1 Execution site(s)
Polina V., born in 1930: “In 1942, a German detachment arrived in the village. They assembled the Jews and led them to the cemetery in rows. Some of them tried to escape into the fields. They threw their gold into the river so that the Germans would not get it. A pit had been dug in advance. There were two shooters and many Germans at the site. The victims were ordered to strip naked and throw their clothes on a pile before standing next to the pit. The Jews were shot with machine guns. After that, the mass grave was filled in, blood was leaking from the ground. We could hear the gunfire from the village.” (Witness n°2892U, interviewed in Kupyn, on December 14, 2020)
Kupyn is a village in the district of Horodok, Khmelnytskyi region, western Ukraine, located 56 km (35mi) XXXX? The earliest written references to Kupyn date back to the early 15th century. Jews first settled in Kupyn in the 18th century. Their population quickly grew and in 1897 there were 1,391 living in the village. In 1889, there were three working synagogues and a Jewish cemetery in the village. By the beginning of the 20th century, the Jews owned warehouses, the majority of shops in the village and Kupyn’s sole doctor was Jewish. In the 1920s, a Jewish kolkhoz (collective farm] was created. A pogrom was organized in Kupyn in 1919. In 1926 there were 1,094 Jews living in the village, about a third of the total population.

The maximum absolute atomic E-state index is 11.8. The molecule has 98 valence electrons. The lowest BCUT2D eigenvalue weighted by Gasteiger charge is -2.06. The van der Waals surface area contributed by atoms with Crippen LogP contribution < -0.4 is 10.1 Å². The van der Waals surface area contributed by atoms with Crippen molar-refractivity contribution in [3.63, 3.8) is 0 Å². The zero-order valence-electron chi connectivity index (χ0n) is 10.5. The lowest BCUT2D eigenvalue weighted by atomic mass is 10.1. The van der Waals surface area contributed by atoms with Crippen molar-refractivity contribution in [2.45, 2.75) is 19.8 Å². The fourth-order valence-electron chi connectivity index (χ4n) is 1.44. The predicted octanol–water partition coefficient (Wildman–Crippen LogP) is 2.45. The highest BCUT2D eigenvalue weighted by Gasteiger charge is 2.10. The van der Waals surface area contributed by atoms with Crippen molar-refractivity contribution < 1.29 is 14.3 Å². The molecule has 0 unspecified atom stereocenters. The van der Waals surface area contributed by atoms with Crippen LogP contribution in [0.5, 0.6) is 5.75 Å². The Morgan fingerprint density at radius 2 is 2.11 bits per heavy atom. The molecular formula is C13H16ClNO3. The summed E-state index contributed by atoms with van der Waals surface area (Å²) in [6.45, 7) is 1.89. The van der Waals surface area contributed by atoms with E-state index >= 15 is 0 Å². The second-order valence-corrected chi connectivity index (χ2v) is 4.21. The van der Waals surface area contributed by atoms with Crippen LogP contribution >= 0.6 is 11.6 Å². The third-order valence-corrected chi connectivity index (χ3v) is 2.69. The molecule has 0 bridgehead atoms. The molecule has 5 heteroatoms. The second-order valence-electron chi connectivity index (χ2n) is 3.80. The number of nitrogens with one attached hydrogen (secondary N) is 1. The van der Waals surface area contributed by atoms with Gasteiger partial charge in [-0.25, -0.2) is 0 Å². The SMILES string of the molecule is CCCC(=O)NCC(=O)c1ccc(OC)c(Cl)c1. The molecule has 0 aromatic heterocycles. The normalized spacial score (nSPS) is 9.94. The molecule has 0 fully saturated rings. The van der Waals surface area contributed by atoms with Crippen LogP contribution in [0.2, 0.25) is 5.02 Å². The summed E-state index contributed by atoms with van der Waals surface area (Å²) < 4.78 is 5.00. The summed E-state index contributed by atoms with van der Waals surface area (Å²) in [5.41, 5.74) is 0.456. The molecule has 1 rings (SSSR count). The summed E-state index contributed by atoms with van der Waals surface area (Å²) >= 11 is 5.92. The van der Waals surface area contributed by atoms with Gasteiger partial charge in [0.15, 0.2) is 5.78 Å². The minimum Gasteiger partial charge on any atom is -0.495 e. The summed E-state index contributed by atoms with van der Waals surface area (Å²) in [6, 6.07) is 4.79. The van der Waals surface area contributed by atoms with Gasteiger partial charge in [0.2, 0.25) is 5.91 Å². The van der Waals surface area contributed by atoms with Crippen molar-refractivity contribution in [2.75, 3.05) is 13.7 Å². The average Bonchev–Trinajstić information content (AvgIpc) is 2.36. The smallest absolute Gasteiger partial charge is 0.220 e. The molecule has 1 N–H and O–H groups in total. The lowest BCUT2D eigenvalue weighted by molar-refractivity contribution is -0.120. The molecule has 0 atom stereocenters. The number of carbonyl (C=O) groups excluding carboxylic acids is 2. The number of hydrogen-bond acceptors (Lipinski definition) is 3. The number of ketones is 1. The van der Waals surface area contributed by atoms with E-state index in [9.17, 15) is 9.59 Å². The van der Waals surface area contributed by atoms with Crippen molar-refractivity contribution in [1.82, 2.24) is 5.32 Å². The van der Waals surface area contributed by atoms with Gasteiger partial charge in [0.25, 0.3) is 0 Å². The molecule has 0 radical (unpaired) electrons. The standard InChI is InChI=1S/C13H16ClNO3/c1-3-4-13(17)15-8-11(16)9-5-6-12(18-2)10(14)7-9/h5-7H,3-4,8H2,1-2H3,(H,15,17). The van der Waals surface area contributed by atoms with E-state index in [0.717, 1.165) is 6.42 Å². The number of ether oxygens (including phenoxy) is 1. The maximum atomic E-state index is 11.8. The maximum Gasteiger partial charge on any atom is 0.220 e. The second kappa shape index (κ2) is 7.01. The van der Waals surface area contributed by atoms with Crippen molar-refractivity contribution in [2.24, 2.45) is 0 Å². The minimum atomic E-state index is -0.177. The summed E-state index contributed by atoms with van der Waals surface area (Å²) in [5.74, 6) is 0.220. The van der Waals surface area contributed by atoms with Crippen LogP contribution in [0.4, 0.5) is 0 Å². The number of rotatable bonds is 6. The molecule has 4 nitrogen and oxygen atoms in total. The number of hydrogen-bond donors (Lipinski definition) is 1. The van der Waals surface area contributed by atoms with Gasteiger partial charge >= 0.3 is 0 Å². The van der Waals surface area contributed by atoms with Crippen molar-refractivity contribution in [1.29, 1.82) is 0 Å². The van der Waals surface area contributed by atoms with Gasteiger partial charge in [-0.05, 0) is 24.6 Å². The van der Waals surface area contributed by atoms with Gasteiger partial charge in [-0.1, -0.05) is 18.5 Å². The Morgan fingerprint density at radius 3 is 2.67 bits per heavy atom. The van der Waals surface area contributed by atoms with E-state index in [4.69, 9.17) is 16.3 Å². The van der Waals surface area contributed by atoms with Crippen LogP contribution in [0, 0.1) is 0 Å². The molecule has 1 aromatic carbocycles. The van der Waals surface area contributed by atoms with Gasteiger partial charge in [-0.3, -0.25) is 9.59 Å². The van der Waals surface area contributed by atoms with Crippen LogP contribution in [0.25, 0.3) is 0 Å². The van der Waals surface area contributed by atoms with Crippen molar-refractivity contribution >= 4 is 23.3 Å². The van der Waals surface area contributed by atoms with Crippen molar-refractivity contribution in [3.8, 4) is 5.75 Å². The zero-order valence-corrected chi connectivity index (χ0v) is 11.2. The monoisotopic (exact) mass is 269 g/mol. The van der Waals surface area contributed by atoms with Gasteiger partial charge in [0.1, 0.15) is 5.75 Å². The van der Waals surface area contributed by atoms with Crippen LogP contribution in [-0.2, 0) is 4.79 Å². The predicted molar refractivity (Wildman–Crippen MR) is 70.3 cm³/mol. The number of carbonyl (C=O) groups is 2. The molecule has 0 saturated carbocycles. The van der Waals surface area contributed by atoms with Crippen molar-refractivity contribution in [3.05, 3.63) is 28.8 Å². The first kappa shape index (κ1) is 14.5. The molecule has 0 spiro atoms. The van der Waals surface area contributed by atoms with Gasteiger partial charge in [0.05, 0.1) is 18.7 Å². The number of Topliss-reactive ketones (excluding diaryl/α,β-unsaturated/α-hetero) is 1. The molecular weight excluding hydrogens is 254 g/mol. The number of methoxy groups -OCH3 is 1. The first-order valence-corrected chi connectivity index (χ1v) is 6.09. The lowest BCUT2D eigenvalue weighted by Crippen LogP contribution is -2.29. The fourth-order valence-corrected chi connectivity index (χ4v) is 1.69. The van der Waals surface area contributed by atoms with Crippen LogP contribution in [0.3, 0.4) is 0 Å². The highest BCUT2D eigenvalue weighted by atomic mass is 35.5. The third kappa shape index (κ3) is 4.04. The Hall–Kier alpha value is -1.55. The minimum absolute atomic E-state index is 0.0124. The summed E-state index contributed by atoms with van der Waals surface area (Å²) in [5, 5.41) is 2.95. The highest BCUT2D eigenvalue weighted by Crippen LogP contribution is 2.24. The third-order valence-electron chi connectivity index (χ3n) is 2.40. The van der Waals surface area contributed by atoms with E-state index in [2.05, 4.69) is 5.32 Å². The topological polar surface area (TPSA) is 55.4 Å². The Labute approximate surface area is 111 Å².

Kupyn was occupied by the Germans in July 1941. Very few Jews had managed to escape Kupyn by that time. Shortly after the occupation, Jews were forced to wear a distinctive badges and were not allowed to leave the village. They were sometimes forced to perform forced labor for the Germans. According to some sources, a ghetto was set up but none of the witnesses interviewed by Yahad have confirmed this information. In September 1942, on German orders, all Jews in Kupyn were assembled and taken to a field next to the Jewish cemetery. Some had packed some belongings with them because they believed they were going to be resettled. When they arrived at the field, a pit had already been dug by requisitioned villagers. Once on site, the Jews were asked to undress before being shot on the edge of the pit. The execution was carried by the Germans, assisted by local police. The memorial on site says 291 Jews were murdered there: 78 men, 95 women and 118 children.
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